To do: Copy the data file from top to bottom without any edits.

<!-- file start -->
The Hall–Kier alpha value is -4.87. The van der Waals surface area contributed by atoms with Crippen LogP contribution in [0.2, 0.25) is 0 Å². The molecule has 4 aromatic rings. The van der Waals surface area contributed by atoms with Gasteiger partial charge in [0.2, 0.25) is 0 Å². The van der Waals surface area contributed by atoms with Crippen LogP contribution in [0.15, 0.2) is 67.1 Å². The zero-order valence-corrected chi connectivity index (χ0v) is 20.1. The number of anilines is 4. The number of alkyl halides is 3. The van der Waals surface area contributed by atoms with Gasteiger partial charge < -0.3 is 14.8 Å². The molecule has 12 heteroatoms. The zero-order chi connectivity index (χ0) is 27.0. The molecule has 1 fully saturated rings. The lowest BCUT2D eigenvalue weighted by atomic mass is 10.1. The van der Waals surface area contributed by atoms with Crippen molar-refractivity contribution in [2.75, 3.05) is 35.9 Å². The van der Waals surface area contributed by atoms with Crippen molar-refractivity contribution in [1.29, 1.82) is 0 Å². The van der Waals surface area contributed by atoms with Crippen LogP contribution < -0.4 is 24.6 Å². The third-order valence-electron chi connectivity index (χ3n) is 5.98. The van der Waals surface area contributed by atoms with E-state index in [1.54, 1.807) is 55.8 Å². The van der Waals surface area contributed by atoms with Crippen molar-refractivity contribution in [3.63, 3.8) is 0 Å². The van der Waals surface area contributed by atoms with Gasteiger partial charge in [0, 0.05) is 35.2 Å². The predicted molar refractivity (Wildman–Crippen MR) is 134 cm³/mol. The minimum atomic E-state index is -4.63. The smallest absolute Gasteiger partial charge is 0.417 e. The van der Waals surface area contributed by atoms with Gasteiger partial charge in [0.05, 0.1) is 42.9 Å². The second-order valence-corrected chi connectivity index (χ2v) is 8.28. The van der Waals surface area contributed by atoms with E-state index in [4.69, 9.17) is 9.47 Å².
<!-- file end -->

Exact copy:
The Hall–Kier alpha value is -4.87. The van der Waals surface area contributed by atoms with Crippen LogP contribution in [0.2, 0.25) is 0 Å². The molecule has 4 aromatic rings. The van der Waals surface area contributed by atoms with Gasteiger partial charge in [0.2, 0.25) is 0 Å². The van der Waals surface area contributed by atoms with Crippen LogP contribution in [0.15, 0.2) is 67.1 Å². The zero-order valence-corrected chi connectivity index (χ0v) is 20.1. The number of anilines is 4. The number of alkyl halides is 3. The van der Waals surface area contributed by atoms with Gasteiger partial charge < -0.3 is 14.8 Å². The molecule has 12 heteroatoms. The zero-order chi connectivity index (χ0) is 27.0. The molecule has 1 fully saturated rings. The lowest BCUT2D eigenvalue weighted by atomic mass is 10.1. The van der Waals surface area contributed by atoms with Crippen molar-refractivity contribution in [2.75, 3.05) is 35.9 Å². The van der Waals surface area contributed by atoms with Crippen molar-refractivity contribution in [1.29, 1.82) is 0 Å². The van der Waals surface area contributed by atoms with Crippen LogP contribution < -0.4 is 24.6 Å². The third-order valence-electron chi connectivity index (χ3n) is 5.98. The van der Waals surface area contributed by atoms with E-state index in [1.54, 1.807) is 55.8 Å². The van der Waals surface area contributed by atoms with Crippen molar-refractivity contribution in [3.63, 3.8) is 0 Å². The van der Waals surface area contributed by atoms with Gasteiger partial charge in [0, 0.05) is 35.2 Å². The predicted molar refractivity (Wildman–Crippen MR) is 134 cm³/mol. The minimum atomic E-state index is -4.63. The smallest absolute Gasteiger partial charge is 0.417 e. The van der Waals surface area contributed by atoms with Gasteiger partial charge in [0.05, 0.1) is 42.9 Å². The second-order valence-corrected chi connectivity index (χ2v) is 8.28. The van der Waals surface area contributed by atoms with E-state index in [4.69, 9.17) is 9.47 Å².